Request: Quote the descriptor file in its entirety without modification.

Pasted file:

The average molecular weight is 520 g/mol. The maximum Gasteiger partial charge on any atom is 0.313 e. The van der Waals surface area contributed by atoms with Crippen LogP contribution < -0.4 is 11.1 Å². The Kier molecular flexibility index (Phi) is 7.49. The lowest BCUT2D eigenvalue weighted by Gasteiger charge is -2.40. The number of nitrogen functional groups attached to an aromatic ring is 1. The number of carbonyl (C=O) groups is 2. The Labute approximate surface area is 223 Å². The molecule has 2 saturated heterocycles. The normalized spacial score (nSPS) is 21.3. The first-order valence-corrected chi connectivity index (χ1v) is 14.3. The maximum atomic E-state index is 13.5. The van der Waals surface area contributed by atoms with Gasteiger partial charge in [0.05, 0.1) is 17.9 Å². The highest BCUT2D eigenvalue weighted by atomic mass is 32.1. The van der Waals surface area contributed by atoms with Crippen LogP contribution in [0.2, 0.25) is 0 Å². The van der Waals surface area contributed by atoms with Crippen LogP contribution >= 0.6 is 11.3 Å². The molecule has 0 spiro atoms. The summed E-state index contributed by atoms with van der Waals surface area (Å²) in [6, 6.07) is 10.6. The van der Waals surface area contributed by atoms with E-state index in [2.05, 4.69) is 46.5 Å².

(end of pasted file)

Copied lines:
The average molecular weight is 520 g/mol. The maximum Gasteiger partial charge on any atom is 0.313 e. The van der Waals surface area contributed by atoms with Crippen LogP contribution < -0.4 is 11.1 Å². The Kier molecular flexibility index (Phi) is 7.49. The lowest BCUT2D eigenvalue weighted by Gasteiger charge is -2.40. The number of nitrogen functional groups attached to an aromatic ring is 1. The number of carbonyl (C=O) groups is 2. The Labute approximate surface area is 223 Å². The molecule has 2 saturated heterocycles. The normalized spacial score (nSPS) is 21.3. The first-order valence-corrected chi connectivity index (χ1v) is 14.3. The maximum atomic E-state index is 13.5. The van der Waals surface area contributed by atoms with Gasteiger partial charge in [0.05, 0.1) is 17.9 Å². The highest BCUT2D eigenvalue weighted by atomic mass is 32.1. The van der Waals surface area contributed by atoms with Crippen LogP contribution in [0.2, 0.25) is 0 Å². The van der Waals surface area contributed by atoms with Crippen LogP contribution >= 0.6 is 11.3 Å². The molecule has 0 spiro atoms. The summed E-state index contributed by atoms with van der Waals surface area (Å²) in [6, 6.07) is 10.6. The van der Waals surface area contributed by atoms with E-state index in [2.05, 4.69) is 46.5 Å².